Ricardo Hausmann: “the West ignores what technological progress means”
Ricardo Hausmann, economy professor and Director of the International Center for Development at Harvard University (US), claims that the so-called free and developed West is having the wrong views on technological progress.
“Technology is often seen as the cause of social deterioration and the origin of anti-system parties”, says Hausmann, “but what about the causal arrow in the opposite direction?”
“In a world where technological progress has lots of advantages, the future of countries is determined by their wish/readiness to deliver what technology needs. The rest will end like the Spanish, Portuguese or Ottoman imperia of the past. The West has to be more concerned about this than China”, Hausmann says.
“You can define technology as 3 forms of knowledge: knowledge in and about materials, codified knowledge (recipes, protocols, manuals), and know-how (implicit knowledge). To be able to grow, technology has to store different knowledge in different brains.”
“One of the tricks of technology to grow is to go modular. All components that lead to a product can be divided into teams that have to know less while, all together, they know more.” Hausmann gives an example: “Chili has lithium, Japanese Panasonic produces batteries, the Chinese BAIC is the biggest producer of electric cars. Everybody may have admiration for Tesla, in 2025 there will be 10 times more electric cars in Europa and China than in the US.”
The importance of society
“A Jumbo airplane has thousands of parts, innovations in its components can create a huge increase in efficiency. But then innovating companies have to communicate. To battle free trade has the opposite effect. The modular system needs a permanent search for talent and innovation all over the world. If you close borders, innovation will go elsewhere.”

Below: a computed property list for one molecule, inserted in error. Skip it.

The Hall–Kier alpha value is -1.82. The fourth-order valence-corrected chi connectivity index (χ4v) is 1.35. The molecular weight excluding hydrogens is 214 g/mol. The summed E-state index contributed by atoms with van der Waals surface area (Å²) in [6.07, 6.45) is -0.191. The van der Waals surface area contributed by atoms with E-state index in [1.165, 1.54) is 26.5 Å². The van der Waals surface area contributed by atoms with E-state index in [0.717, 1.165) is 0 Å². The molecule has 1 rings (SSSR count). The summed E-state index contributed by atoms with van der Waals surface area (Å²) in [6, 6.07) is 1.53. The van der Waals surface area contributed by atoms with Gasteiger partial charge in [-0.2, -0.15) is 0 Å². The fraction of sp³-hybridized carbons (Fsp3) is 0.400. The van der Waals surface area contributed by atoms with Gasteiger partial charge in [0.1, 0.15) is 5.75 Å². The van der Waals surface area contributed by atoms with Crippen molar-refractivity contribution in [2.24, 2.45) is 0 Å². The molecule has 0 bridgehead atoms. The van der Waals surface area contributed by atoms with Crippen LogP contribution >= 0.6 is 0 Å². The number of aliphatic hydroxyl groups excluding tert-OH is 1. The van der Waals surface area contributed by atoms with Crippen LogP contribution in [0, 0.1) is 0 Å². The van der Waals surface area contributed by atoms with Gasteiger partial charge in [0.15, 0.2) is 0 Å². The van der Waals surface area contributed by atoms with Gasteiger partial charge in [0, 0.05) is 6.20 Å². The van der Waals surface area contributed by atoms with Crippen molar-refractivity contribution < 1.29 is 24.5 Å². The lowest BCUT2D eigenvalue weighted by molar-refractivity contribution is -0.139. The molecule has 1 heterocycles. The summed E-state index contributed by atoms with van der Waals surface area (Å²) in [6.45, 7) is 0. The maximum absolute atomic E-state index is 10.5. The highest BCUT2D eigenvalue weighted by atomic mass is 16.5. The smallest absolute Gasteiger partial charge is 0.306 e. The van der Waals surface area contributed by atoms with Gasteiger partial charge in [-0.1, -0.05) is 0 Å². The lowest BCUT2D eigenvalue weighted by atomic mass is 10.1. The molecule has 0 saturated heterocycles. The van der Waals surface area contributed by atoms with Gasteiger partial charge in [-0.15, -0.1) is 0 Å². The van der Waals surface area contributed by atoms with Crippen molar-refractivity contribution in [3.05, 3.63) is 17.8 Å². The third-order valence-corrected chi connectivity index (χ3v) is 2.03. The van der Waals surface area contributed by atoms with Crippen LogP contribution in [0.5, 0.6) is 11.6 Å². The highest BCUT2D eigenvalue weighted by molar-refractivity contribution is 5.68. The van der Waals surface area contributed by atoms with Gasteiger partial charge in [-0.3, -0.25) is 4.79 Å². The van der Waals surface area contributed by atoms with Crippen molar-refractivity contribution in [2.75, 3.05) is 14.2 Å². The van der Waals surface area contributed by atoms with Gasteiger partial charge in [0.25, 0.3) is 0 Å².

The importance of the society and its government can’t be overestimated, thinks Hausmann, and he gives the high-speed train as an example. To build it, you need the collaboration of authorities: “Western Europe has 14.000 km of high-speed lines, China some 25.000. The US have… 56. The reason for this: you need to make decisions on a societal level and to have a government that enables choices.”
Paying the price
“Technology needs free moving of trade and talent. For that you need common sense, common targets in a society that broadens the possibilities to be part of it and makes people proud being part of it. That’s not easy. You don’t need an ethnic feeling of nationality but a civil one.”
“Societies that don’t want or aren’t able to give technology what it needs, will pay a huge price. The Spanish Empire chose to chase Mores and Jews in the 15th Century and to impose this view on others. After a long and bloody war the Netherlands refused this attitude and attracted all the rejected people/intelligence. It’s not amazing that they were the richest country in the world in the 17th and 18th century.”
Hausmann concludes: “Populist forces ignore what technology asks for. You can’t do this without being punished for it. By doing so they push their societies on a very slow track. Like the American trains.”